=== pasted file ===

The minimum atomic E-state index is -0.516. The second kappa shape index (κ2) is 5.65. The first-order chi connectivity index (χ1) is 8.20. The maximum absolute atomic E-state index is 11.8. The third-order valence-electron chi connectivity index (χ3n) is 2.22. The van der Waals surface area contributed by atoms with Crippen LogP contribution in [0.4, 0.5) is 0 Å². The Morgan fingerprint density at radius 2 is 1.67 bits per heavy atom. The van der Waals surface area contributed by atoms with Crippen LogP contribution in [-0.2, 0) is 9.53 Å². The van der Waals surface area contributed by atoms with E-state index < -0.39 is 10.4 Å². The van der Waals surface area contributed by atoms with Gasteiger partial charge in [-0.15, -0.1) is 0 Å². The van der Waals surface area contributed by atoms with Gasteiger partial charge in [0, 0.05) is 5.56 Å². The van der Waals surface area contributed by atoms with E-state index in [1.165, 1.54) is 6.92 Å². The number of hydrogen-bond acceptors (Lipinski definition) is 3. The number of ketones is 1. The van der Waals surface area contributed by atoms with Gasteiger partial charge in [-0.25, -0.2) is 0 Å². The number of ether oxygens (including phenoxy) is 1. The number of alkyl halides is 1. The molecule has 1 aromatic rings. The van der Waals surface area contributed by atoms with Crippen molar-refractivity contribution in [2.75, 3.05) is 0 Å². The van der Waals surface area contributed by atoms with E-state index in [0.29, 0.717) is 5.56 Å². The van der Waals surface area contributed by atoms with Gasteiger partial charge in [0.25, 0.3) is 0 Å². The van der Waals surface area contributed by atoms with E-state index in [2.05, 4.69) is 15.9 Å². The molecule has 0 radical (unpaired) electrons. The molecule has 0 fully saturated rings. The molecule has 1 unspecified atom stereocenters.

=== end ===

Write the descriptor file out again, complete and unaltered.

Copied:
The minimum atomic E-state index is -0.516. The second kappa shape index (κ2) is 5.65. The first-order chi connectivity index (χ1) is 8.20. The maximum absolute atomic E-state index is 11.8. The third-order valence-electron chi connectivity index (χ3n) is 2.22. The van der Waals surface area contributed by atoms with Crippen LogP contribution in [0.4, 0.5) is 0 Å². The Morgan fingerprint density at radius 2 is 1.67 bits per heavy atom. The van der Waals surface area contributed by atoms with Crippen LogP contribution in [-0.2, 0) is 9.53 Å². The van der Waals surface area contributed by atoms with E-state index < -0.39 is 10.4 Å². The van der Waals surface area contributed by atoms with Gasteiger partial charge in [-0.15, -0.1) is 0 Å². The van der Waals surface area contributed by atoms with Gasteiger partial charge in [0, 0.05) is 5.56 Å². The van der Waals surface area contributed by atoms with E-state index in [1.165, 1.54) is 6.92 Å². The number of hydrogen-bond acceptors (Lipinski definition) is 3. The number of ketones is 1. The van der Waals surface area contributed by atoms with Gasteiger partial charge in [-0.25, -0.2) is 0 Å². The number of ether oxygens (including phenoxy) is 1. The number of alkyl halides is 1. The molecule has 1 aromatic rings. The van der Waals surface area contributed by atoms with Crippen molar-refractivity contribution in [2.75, 3.05) is 0 Å². The van der Waals surface area contributed by atoms with E-state index in [0.29, 0.717) is 5.56 Å². The van der Waals surface area contributed by atoms with Gasteiger partial charge in [0.25, 0.3) is 0 Å². The van der Waals surface area contributed by atoms with E-state index in [2.05, 4.69) is 15.9 Å². The molecule has 0 radical (unpaired) electrons. The molecule has 0 fully saturated rings. The molecule has 1 unspecified atom stereocenters.